Members out-voted as bank keeps interest rates at 0.5%
Two members of the Bank of England's monetary policy committee (MPC) voted for a 0.25% hike in interest rates in the first split vote on rates since July 2011, it has been disclosed.
Minutes of the MPC's meeting earlier this month showed that Ian McCafferty and Martin Weale dissented from the majority view of seven other members, including governor Mark Carney, that rates should be kept on hold.
The bank rate has remained at 0.5% since 2009 when it was slashed to try to help nurse the economy back to health, with the UK's economic recovery fuelling speculation about when it will start to rise again.
Rate-setters must weigh up the need to keep a lid on inflation with the risk that higher rates could derail the upturn.
Details of the latest discussions published by the bank yesterday revealed that most still felt that "there remained insufficient evidence of inflationary pressures" to justify a hike.
But the minutes added: "For two members, in particular, economic circumstances were sufficient to justify an immediate rise in bank rate."
The pound climbed a cent against the euro and was also up against the US dollar.
Markets have pencilled in the first rate rise for February 2015.
Details of the minutes were disclosed a day after figures showing a sharp fall in inflation to 1.6% appeared to end any prospects of rates being lifted this year.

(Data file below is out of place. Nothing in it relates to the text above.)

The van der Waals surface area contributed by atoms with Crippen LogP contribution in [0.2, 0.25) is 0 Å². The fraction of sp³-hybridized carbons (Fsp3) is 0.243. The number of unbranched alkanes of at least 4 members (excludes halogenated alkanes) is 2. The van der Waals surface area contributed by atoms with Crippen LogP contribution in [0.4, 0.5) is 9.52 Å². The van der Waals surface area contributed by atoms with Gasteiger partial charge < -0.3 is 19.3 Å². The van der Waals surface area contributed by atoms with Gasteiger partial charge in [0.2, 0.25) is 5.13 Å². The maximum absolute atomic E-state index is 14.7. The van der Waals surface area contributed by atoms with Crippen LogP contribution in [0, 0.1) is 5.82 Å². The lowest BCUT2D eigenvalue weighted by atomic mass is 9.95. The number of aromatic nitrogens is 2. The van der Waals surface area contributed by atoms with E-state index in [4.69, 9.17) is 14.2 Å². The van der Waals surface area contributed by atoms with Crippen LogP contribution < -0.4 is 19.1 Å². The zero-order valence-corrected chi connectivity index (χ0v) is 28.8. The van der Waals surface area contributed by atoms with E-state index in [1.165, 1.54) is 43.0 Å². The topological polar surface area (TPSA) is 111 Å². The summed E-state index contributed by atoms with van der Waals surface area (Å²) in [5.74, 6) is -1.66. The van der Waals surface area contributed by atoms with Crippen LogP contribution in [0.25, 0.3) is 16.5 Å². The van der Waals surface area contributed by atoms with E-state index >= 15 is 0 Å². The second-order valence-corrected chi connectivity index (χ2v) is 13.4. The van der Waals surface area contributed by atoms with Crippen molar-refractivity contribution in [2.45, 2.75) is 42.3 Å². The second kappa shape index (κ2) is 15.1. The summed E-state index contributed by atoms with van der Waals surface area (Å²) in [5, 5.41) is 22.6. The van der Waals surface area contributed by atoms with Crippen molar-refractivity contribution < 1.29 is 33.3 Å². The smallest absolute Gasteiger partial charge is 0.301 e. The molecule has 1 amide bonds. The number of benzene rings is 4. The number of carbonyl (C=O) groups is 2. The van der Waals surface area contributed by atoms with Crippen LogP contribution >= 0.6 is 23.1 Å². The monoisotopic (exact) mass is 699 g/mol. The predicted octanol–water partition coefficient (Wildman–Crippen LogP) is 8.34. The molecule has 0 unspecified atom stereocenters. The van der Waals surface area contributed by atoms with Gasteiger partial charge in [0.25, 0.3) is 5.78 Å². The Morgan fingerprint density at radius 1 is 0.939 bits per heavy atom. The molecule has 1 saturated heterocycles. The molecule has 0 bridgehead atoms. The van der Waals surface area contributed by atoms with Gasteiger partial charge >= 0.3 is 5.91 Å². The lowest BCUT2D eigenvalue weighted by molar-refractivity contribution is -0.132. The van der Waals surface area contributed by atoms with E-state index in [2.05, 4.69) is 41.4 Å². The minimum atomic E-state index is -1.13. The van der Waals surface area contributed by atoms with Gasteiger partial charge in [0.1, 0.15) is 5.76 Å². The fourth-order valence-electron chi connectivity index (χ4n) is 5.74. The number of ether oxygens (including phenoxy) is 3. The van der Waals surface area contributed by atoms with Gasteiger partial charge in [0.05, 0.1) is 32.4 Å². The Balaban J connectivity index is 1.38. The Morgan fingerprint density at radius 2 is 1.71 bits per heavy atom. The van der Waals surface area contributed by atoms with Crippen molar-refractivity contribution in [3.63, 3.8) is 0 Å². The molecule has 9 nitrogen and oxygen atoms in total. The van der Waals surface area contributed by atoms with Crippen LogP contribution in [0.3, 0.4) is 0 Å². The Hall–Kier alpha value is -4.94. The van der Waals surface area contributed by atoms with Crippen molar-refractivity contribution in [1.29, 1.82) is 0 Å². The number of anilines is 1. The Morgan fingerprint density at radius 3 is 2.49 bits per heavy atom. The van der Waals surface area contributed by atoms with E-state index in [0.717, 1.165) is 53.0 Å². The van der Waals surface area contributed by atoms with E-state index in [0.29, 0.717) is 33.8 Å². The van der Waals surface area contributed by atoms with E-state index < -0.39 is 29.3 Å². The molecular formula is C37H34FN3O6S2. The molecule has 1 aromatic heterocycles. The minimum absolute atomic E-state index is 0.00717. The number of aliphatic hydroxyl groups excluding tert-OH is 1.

These had already been dampened last week by figures showing wages falling 0.2%, and the Bank's Inflation Report putting extra emphasis the importance of the pay data when considering the path of rates.
Bank forecasts suggest inflation will remain close to but a little below 2% for the next couple of years.
It expects the UK economy to grow by 3.5% this year but the minutes said expansion "was likely to ease a little as the boost from pent-up demand released by the easing in credit conditions and lifting of uncertainty faded".
This would slow the pace at which "slack" or wasteful spare capacity is being eroded.
Slack is the key measure that policy makers want to see reduced before any rate hike and last week the bank said it was estimated to have fallen from 1.25% to 1%.
But it has said the weakness of wages suggest this capacity gap might have been greater than previously thought.
Reasons given for poor performance of pay include a larger labour supply as people work longer, partly because of concerns about pensions and debt levels, as well as employees concerns about their positions.
The minutes said: "Given the risk that an increase in labour supply or persistent concerns over job security would result in weak growth continuing for longer, there would be merit in waiting to see firmer evidence that solid increase in pay growth were in prospect before tightening policy."
This was one of the arguments of the majority on the committee who wanted to leave rates on hold.
These also cited headwinds facing the economy including weak eurozone growth, and the risk that a premature rates hike "might leave the economy vulnerable to shocks".